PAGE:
Friday, Robert F. Kennedy is Jack Paar's special guest, reminiscing about the late President Kennedy. (9:00 p.m., NBC) It was on Paar's show back in March that RFK made his return to the public eye following JFK's assasination, so we shouldn't be surprised that he'd be a repeat guest tonight. George Gobel and Helen O'Connell are Jack's other guests. It's up against ABC's Fight of the Week, a heavyweight bout between Bob Foster and Ernie Terrell (9:00 p.m.); Foster wins the world light-heavyweight champtionship in 1968, while Terrell fights (and loses toel Barrymore) Muhammad Ali for the heavyweight title in 1967.

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I wrote a few years back about Breaking Point, the ABC psychiatric drama that I like a lot, and this week an unbylined article looks at one of the show's stars, ◄ Eduard Franz (left), an actor of great dignity—with emphasis on the word actor. Franz, the author says, "has a genuine passion for acting, but his secret weapon is that it is not the ruling passion of his life." He paints and draws, has been married to the same woman for 40 years, and has many, many friends. "In short, he is the very model of an essentially civilized man managing to move gracefully in an essentially uncivilized profession."

Because of his noble profile, especially his "large Roman nose," Franz his been cast as "learned doctors of philosophy, Viennese physicians, Supreme Court justices, and Indians." He came in through the ranks with Eugene O'Neill's Provincetown Players, acting with Paul Robeson and Walter Huston; he described O'Neill as "a man nobody knew, a shadowy figure who sat at the back of the house watching and listening." He gained his credentials on the stage because Ethel Barrymore, the grand lady of the theater, insisted on having him appear in three plays with her. She didn't particuarly like him, but there was something about him, a calming influence, to which other actors were drawn. Mario Lanza wouldn't do a movie without him.  

In his current role, as Dr. William Raymer on Breaking Point, he is the elder doctor to Paul Richards' young Dr. McKinley Thompson. He wasn't terribly excited about playing the surrogate father, a la Dr. Zorba and Dr. Gillespie, but he wasn't dissuaded either. He just wanted to make sure he wasn't window dressing. When it appeared that Richards was going to get the lion's share of the attention, he calmly went in to the producer's office, reminded him that the two actors were co-stars, and demanded his release. He didn't throw a tantrum, go to the press, suddenly become "sick" during shooting. As a result, he got his fair share of storylines. Both Richards and Franz are very good in their roles, but I have to admit a fondness for those in which Franz has the lead.

Breaking Point only runs one season—a pity—but, as far as it goes for Eduard Franz, "as long as there's room for civilized men in television, he'll be working.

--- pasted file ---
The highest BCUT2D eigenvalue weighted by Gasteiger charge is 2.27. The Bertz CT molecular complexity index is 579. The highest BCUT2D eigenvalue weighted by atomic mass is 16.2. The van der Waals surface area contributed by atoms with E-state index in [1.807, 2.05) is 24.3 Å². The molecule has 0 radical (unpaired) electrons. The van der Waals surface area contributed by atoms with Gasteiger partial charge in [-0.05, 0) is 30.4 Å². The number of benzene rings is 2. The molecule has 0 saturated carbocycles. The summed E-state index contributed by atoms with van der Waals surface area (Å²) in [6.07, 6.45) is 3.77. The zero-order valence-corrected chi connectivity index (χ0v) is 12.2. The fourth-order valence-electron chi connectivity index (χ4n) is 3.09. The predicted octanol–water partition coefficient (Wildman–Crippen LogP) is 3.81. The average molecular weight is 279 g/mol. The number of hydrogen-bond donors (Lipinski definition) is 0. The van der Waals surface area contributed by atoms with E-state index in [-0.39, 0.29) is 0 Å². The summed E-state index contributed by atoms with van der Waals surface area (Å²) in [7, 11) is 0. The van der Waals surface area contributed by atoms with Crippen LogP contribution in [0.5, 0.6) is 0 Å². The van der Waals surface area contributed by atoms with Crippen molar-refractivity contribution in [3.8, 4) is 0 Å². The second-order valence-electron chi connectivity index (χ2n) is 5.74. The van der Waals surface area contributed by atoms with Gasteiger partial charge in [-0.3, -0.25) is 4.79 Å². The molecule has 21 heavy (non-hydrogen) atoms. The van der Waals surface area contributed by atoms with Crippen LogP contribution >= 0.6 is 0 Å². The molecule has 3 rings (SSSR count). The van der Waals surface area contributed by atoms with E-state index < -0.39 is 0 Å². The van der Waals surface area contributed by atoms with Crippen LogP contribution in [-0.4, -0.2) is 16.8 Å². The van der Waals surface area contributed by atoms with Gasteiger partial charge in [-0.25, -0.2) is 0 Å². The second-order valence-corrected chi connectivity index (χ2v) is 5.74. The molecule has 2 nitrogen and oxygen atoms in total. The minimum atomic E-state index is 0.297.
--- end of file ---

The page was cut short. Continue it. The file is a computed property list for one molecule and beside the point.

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Finally, For the Record's Henry Harding says NBC is planning to give the made-for-TV movie another shot. The network started out with Johnny North, starring Lee Marvin, Ronald Reagan and Angie Dickinson, but that wound up being too violent, and it was released in the theaters as The Killers. But now they've started on a new production, tentatively titled The Widow-Makers, with John Forsythe, Senta Berger and Jane Wyatt. The plan is to air it on either Wednesday or Saturday Night at the Movies, sometime in the fall. And guess what? The name changed—to See How They Run—but it did indeed air as the first TV-movie, on October 7, 1964. The story: "Three children are stalked by hired killers after they unknowingly take evidence pointing to the existence of a corrupt international cartel, which has just murdered their father." Yep, sounds a lot less violent than The Killers to me.

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Hey, it's the Glorious Fourth tomorrow, so if you're celebrating, firing off some rockets of your own, or just going somewhere for the long weekend, be sure to be careful out there, and don't forget to take a moment to remember what the day is all about. Enjoy! TV  

2 comments:

  1. Interesting that you bring up, "The Breaking Point" this week. Last night, I broke the seal on my Dr Kildare DVD for the 1963-64 season. The first episode I watched was "Four Feet In The Morning," a radical plot re: teen pregnancy that started on Kildare and finished on the NBC counterpart of Breaking Point, "The Eleventh Hour" with Ralph Bellamy and Jack Ging.

    In the episode a mature Wally Cleaver (Tony Dow) plays a spoiled 17 year old who gets his girlfriend (Marta Kristen, a la Judy Robinson)pregnant. The end of the Kildare episode showed Dr Gillespie and the character played by Bellamy wondering how the teen father will handle his sudden responsibility which would complete on that week's episode of 11th Hour.

    Unfortunately, the Dr Kildare DVD does not have the 11th Hour completion episode. At the tender age of 11, I remember seeing the rerun of this episode of Kildare in the summer of 1964 while staying with my grandparents. 57 years later I had to wonder why they let me stay up and watch it!!!

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  2. Ironically, the original air date of this episode was Thursday, November 21, 1963.....

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Thanks for writing! Drive safely!